Did they hit him with the kaleidoscope?
9. The Da Vinci Code, chapter 32: The vehicle was easily the smallest car Langdon had ever seen. “SmartCar,” she said. “A hundred kilometers to the liter.”
Pro tip: when fleeing from the police, take a moment to boast about your getaway vehicle’s fuel efficiency. And get it wrong by a factor of five. SmartCars do about 20km (12 miles) to the litre.
8. The Da Vinci Code, chapter 3: My French stinks, Langdon thought, but my zodiac iconography is pretty good.
And they say the schools are dumbing down.
7 and 6. The Da Vinci Code, chapter 33: Pulling back the sleeve of his jacket, he checked his watch – a vintage, collector’s-edition Mickey Mouse wristwatch that had been a gift from his parents on his tenth birthday.
The Da Vinci Code, chapter 6: His last correspondence from Vittoria had been in December – a postcard saying she was headed to the Java Sea to continue her research in entanglement physics… something about using satellites to track manta ray migrations.
In the words of Professor Pullum: “It has the ring of utter ineptitude. The details have no relevance to what is being narrated.”
5. Angels and Demons, chapter 4:learning the ropes in the trenches
Learning the ropes (of a naval ship) while in the trenches (with the army in the First World War). It’s a military education, certainly.
4, 3, and 2. The Da Vinci Code, opening sentence: Renowned curator Jacques Saunière staggered through the vaulted archway of the museum’s Grand Gallery.
Angels and Demons, opening sentence: Physicist Leonardo Vetra smelled burning flesh, and he knew it was his own.
Deception Point, opening sentences: Death, in this forsaken place, could come in countless forms. Geologist Charles Brophy had endured the savage splendor of this terrain for years, and yet nothing could prepare him for a fate as barbarous and unnatural as the one about to befall him.
Professor Pullum: “Renowned author Dan Brown staggered through his formulaic opening sentence”.
1. The Da Vinci Code: Title. The Da Vinci Code.
Leonardo’s surname was not Da Vinci. He was from Vinci, or of Vinci. As many critics have pointed out, calling it The Da Vinci Code is like saying Mr Of Arabia or asking What Would Of Nazareth Do?
(Photo: TRANSWORLD PUBLISHERS)
hahahhaha this is fantastic! i think dan brown should shove it.
the guy has no literary talents whatsoever.
well, about #11:
I think definition #2 is good enough.
I wish I was that bad and sell so few books
Wow! I always assumed the guy could write because he was so popular, but this is hysterical. It’s kind of sad that so many people mistake being pretentious for being intelligent.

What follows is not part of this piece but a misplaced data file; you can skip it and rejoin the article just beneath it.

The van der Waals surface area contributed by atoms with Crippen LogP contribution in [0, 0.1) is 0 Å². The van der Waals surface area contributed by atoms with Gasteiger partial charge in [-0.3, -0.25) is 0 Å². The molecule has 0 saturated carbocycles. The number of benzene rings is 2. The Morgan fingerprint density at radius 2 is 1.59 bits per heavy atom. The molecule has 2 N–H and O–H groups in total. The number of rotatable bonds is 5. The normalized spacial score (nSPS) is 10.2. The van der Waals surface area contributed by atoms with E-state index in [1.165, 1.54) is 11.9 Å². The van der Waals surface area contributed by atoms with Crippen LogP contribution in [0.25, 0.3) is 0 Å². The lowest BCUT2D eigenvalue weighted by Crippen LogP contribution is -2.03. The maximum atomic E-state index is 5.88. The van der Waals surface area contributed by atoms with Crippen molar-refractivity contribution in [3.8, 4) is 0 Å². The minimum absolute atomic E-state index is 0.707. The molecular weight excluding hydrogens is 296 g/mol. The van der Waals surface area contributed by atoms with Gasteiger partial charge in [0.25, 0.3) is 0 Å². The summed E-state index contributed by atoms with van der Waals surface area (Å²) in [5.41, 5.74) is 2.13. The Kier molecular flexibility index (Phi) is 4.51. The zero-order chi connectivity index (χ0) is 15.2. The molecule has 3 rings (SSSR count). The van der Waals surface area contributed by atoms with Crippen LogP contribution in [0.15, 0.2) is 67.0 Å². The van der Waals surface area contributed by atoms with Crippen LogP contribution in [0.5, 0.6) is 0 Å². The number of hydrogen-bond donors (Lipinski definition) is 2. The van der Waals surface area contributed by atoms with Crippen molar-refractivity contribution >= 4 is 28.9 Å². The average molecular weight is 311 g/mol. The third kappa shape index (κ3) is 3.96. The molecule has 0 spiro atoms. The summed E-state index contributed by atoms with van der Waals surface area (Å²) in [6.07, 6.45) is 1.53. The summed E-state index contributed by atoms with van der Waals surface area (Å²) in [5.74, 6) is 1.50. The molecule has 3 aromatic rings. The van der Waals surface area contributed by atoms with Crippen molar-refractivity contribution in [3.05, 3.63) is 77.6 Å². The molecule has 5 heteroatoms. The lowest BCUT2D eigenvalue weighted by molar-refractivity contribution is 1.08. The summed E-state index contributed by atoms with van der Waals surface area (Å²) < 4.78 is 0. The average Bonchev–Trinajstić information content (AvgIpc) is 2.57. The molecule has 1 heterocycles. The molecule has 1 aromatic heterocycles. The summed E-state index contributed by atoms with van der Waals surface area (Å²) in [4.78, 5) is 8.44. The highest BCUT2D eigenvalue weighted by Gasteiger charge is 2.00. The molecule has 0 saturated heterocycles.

Most of this article is nit-picky nonsense. I don’t think Brown is a great writer, but the author of this article picks apart style problems he has with Brown more than just bad writing.
Jeezo, I wonder why people get on their high horse about Dan Brown’s writing. I’ve only read a couple of his books but he sells well because he writes an engaging story. Does the way he convey it really matter that much?
Perhaps he could have simply called it ‘Da Vinci Code’, thus being a little more accurate and appealing to the more ‘contemporary’ vernacular?
And the names of your bestsellers are??
being a best-seller doesn’t necessarily imply you are a good writer
just because one million thousand flies are attracted to a turd doesn’t mean the turd is good
you mean a billion flies? wow, bad phrasing and wickedly bad analogy. are you a writer, too?
the only thing dan brown is missing is pictures, lol. but hey, i’ve never written a best seller.
Funny stuff — but quotations with the same errors can easily be found in highbrow literature, too. Even in the writing of Tom Chivers.
While I was actually looking for examples of Brown’s crappy writing, I have to say that many of the examples you gave were not as much examples of bad writing but lazy writing. For instance, I would call #19 and #11 artistic liberties. Even Virgil did that, which is not to put them in the same category. Ironically, your post actually made me think he’s not *quite* as bad as I thought. I think what buggers me most about Dan Brown is not his lack of talent, but his popularity. It’s the divergence of the quality of the work and the quantity of books sold that irks me. If he was one of those authors that a couple of my friends had read, I would’ve thought, “yeah, I can see that.” The fact that he’s a best-selling author is just sad.
who ever wrote this article is SAD.
this is a great article… i always used to feel that dan brown was too pretentious…. he should actually read a few books by other people maybe like crichton and find out how to research about a subject before writing…..
As somebody commented above, most of these examples are not so much bad writing as lazy writing. He obviously didn’t revise his text. To me, a bad sentence is one that’s so clumsily put together that you have to reread it three times before you can make sense of it. Or maybe one so gushingly overdone that it makes you cringe. As for Da Vinci, that’s what most people say (even if those in the know call him Leonardo), so it’s a bit pretentious to insist it’s wrong.